Big Brains, Small Worlds: Material culture and human evolution

This source preferred by Fiona Coward

Authors: Coward, F.

Journal: Philosophical Transactions of the Royal Society of London: Biological Sciences

Volume: 363

Pages: 1969-1979

ISSN: 0962-8436

DOI: 10.1098/rstb.2008.0004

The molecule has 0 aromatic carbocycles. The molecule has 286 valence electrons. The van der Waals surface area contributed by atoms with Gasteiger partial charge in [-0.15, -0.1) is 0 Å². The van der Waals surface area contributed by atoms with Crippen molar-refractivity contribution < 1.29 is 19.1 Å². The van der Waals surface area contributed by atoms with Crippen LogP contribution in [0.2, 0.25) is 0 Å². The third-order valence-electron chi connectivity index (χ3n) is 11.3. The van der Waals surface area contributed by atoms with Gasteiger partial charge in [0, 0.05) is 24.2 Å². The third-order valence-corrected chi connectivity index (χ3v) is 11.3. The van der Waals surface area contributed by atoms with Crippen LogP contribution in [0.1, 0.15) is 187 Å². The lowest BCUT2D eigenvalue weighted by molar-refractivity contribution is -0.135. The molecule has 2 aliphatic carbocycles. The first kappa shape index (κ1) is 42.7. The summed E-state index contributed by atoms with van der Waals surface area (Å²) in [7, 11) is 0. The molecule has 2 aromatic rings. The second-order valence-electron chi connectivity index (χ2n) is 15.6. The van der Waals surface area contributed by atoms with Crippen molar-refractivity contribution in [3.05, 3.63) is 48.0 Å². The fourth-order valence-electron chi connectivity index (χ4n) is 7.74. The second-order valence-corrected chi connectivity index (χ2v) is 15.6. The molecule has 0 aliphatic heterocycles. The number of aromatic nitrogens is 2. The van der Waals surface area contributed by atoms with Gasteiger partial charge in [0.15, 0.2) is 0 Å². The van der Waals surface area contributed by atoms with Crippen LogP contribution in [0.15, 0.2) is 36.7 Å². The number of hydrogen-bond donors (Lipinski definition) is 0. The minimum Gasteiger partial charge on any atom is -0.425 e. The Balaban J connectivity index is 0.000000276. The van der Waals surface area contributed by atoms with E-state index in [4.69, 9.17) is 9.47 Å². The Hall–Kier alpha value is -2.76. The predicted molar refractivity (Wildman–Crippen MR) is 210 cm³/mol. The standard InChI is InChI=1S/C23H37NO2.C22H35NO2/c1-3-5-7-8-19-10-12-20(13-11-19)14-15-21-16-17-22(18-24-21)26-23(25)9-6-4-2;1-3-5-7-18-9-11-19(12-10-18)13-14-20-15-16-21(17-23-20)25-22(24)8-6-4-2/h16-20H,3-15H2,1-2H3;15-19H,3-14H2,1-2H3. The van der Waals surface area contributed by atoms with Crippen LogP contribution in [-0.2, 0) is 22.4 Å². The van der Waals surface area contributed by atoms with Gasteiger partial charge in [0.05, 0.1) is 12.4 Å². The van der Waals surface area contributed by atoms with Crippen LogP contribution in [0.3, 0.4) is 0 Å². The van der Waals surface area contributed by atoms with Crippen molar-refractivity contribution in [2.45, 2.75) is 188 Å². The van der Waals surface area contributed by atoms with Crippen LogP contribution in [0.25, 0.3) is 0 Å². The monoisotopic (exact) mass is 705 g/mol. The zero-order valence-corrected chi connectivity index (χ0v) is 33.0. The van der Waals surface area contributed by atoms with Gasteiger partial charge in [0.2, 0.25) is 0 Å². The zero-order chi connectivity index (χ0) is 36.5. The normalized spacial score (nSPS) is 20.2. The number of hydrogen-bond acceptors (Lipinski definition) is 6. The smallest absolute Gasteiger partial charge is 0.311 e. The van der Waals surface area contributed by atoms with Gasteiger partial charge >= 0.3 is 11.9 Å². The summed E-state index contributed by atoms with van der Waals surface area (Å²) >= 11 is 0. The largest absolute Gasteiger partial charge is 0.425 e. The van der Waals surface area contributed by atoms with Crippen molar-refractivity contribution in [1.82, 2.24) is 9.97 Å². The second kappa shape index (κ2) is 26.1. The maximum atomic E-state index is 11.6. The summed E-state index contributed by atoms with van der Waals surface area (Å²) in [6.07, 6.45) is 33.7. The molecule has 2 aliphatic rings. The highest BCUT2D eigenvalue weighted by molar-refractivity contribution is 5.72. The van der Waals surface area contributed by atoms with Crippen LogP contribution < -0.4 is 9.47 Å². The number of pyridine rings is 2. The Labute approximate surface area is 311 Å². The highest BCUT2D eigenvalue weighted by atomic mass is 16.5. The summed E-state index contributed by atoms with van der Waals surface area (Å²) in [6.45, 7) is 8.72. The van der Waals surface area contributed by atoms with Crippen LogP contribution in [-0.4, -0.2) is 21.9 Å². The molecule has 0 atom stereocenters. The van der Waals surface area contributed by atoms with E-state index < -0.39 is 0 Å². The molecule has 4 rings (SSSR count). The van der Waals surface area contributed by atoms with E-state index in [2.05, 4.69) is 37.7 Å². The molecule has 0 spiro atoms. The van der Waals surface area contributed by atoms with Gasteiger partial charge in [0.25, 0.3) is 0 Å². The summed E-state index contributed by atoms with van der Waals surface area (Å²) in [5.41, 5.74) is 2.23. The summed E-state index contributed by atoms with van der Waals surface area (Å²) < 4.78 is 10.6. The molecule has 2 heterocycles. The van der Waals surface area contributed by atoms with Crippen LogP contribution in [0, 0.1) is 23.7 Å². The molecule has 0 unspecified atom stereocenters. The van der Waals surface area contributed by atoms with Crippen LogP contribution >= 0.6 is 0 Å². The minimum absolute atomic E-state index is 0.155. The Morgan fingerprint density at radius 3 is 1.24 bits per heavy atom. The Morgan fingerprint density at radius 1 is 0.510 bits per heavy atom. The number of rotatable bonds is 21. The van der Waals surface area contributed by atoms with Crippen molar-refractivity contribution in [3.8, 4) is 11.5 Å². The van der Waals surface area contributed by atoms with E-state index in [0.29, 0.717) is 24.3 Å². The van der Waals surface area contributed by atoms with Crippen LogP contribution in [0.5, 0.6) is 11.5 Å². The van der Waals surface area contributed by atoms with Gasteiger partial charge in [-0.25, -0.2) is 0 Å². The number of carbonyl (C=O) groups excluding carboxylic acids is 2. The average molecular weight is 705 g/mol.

New developments in neuroimaging have demonstrated that the basic capacities underpinning human social skills are shared by our closest extant primate relatives. The challenge for archaeologists is to explain how complex human societies evolved from this shared pattern of face-to-face social interaction. We argue that a key process was the gradual incorporation of material culture into social networks over the course of hominin evolution. Here we use three long-term processes in hominin evolution—encephalization, the global human diaspora and sedentism/agriculture—to illustrate how the cultural transmission ofmaterial culture allowed the ‘scaling up’ of face-to-face social interactions to the global societies known today. We conclude that future research by neuroimagers and archaeologists will need to investigate the cognitive mechanisms behind human engagement with material culture as well as other persons.

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